The fallacy of a ‘new’ normal

Over the past month, we’ve been inundated with messages from influencers, philanthropists, individuals, companies, and any moderately progressive institution about how the normal never served the masses. It’s true, the inequity that COVID-19 has laid bare for all to see (or anyone will to), is centuries in the making.

Activist voices have highlighted these issues for decades, they are not new or accidental— essential workers on the frontlines are disproportionately people of color. In New York City, 75% of frontline workers are Black, Latino, and Asian. Today, African Americans and Latinos are dying at twice the rate of Caucasians. Asian communities are being openly harassed. Native Americans are falling ill and dying at a rate far disproportionate to their population, being pushed to open access to their lands. In parts of our country, low-income students everywhere are without access to devices and broadband necessary for remote learning.

Anastasia Reesa Tomkin essay on How White People Conquered the Non-Profit Industry could just as easily relate to any other industry. In particular, her commentary on individual and organizational “uncanny ability to talk in circles about an issue, without ever taking action on the issue. In fact, the conversation is glorified as though it were the action itself”.

That last point is the reason PPP left out 90% of minority applicants, it’s the reason for women of color with children are suffering the worst of the layoffs, why Native communities are being strong-armed to open their lands for recreational use, and why miles-long lines at the food bank are commonplace in urban areas across the country. It’s the reason that in progressive havens like Seattle, with two of the world's richest men and most successful companies, thousands of low-income students lack access to remote learning.

Conversations alone are not going to shift the normal. We don’t get points for quoting Brenee Brown or showcasing our outrage on social media. Most companies aren’t excited about creating an equitable new normal, we don’t have a government that values raising the minimum wage, federal paid family leave, paid sick leave, or even a stimulus check (if you happen to be married to someone without a SSN#). States are backing companies seeking to reopen at the risk of widespread CV19 infections. In Vegas, an eatery asked employees to sign a waiver releasing the company from liability before coming back to work, elsewhere companies are furloughing workers to claim bailout funds (instead of laying them off), investors are doubling down on their portfolios and stalling on new investments, philanthropists are concerned with vetting BIPOC and WoC-led organizations, and retailers are trying to sell us all manner of goods we no longer need.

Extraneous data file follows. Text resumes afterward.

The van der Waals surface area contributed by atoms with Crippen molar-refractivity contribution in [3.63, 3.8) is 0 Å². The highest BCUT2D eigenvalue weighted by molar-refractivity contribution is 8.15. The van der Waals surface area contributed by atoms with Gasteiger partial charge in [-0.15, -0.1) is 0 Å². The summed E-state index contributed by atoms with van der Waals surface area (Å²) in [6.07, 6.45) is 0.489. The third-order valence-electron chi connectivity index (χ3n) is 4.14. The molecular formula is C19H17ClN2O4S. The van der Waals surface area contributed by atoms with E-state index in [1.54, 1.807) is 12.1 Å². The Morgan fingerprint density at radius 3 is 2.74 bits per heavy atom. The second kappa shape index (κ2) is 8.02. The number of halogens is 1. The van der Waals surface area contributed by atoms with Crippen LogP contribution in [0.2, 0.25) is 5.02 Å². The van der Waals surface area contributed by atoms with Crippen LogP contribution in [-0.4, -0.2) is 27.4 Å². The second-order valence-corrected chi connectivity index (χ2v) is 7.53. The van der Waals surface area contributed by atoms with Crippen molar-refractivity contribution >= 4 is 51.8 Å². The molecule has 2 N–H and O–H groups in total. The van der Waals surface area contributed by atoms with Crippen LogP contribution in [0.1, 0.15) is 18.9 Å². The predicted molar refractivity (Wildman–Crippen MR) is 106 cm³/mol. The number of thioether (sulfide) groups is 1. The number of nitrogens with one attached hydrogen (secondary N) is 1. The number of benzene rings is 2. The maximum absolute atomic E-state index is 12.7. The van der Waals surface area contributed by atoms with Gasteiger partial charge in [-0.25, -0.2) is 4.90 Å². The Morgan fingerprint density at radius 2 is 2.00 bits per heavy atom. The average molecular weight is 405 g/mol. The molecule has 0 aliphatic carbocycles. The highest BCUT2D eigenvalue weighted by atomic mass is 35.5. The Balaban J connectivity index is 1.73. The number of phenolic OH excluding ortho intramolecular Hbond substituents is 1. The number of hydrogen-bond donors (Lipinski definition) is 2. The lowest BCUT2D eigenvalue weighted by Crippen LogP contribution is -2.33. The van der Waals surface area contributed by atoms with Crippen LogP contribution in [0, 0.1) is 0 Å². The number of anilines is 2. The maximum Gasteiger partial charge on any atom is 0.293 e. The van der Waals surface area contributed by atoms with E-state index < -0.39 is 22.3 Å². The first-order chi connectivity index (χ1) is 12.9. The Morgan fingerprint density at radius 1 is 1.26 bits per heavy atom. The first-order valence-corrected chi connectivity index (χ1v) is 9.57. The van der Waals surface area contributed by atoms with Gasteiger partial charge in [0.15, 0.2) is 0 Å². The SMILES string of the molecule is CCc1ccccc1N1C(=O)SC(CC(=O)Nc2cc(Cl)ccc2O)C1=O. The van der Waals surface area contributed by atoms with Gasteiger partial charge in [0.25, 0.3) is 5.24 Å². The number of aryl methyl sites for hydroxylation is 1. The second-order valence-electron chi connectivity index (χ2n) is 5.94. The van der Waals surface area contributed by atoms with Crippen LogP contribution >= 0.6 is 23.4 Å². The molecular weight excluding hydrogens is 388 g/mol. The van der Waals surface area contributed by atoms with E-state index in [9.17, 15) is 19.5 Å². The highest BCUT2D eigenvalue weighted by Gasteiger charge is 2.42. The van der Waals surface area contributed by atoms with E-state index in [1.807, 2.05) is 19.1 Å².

A new normal will not be delivered to us. Creating a new normal, one that values all life will require action by everyone — especially those of us with vast privilege.

  1. Get closer to the ground — make an effort and start to become aware of inequities in your region. Look for them, they exist in broad daylight. Your grocery store might be well-stocked, but a few miles in a different direction there’s likely a long line at the food bank and that’s frankly unacceptable.
  2. Use your influence — if you’re in a position of power at work or in community, use it to shift how your company operates. Speak up often. Pause, consider how actions will affect long term outcomes. Remember, the rebuild will take a diverse group (don’t disproportionately layoff women and people of color).
  3. Connect with community — No matter who you are, community is key to surviving the pandemic. Find yours. Last year, I started Future for Us on the premise that women of color needed their own space — an effort that 16 months later is 11,000 strong, currently offering weekly opportunities for hundreds to connect.
  4. Give — if you’re a philanthropist (or advising them) give now, give generously, and give to community-based organizations. Give to people that are on the front lines. They may not have fancy websites and beautiful reports, but they have the solutions. Give to address systemic change.
  5. Lend your time, expertise, connections — it’ll take more than money to build a new normal. Online networks such as the FBomb Breakfast Club are great places to ask-and-offer. Coworking spaces such as The Riveter and The Wing are pivoting to make online connections more seamless.
  6. Register to Vote — more than anything else, we need a new administration, and one that values the contributions of all communities, races/ethnicities, genders, and more. You can do #1–5 in connection to just the November elections.

A new normal isn’t going to be handed to us, but if Arundhati Roy’s words hold true, building it is entirely possible.

“Pandemics have forced humans to break with the past and imagine their world anew. This one is no different. It is a portal, a gateway between one world and the next. We can choose to walk through it, dragging the carcasses of our prejudice and hatred, our avarice, our data banks and dead ideas, our dead rivers and smoky skies behind us. Or we can walk through lightly, with little luggage, ready to imagine another world. And ready to fight for it.”

Dreamer, Do-er, Dissent-er // All things women and girls, equity and innovation Co-Founder @futurefor_us & Moving Beyond

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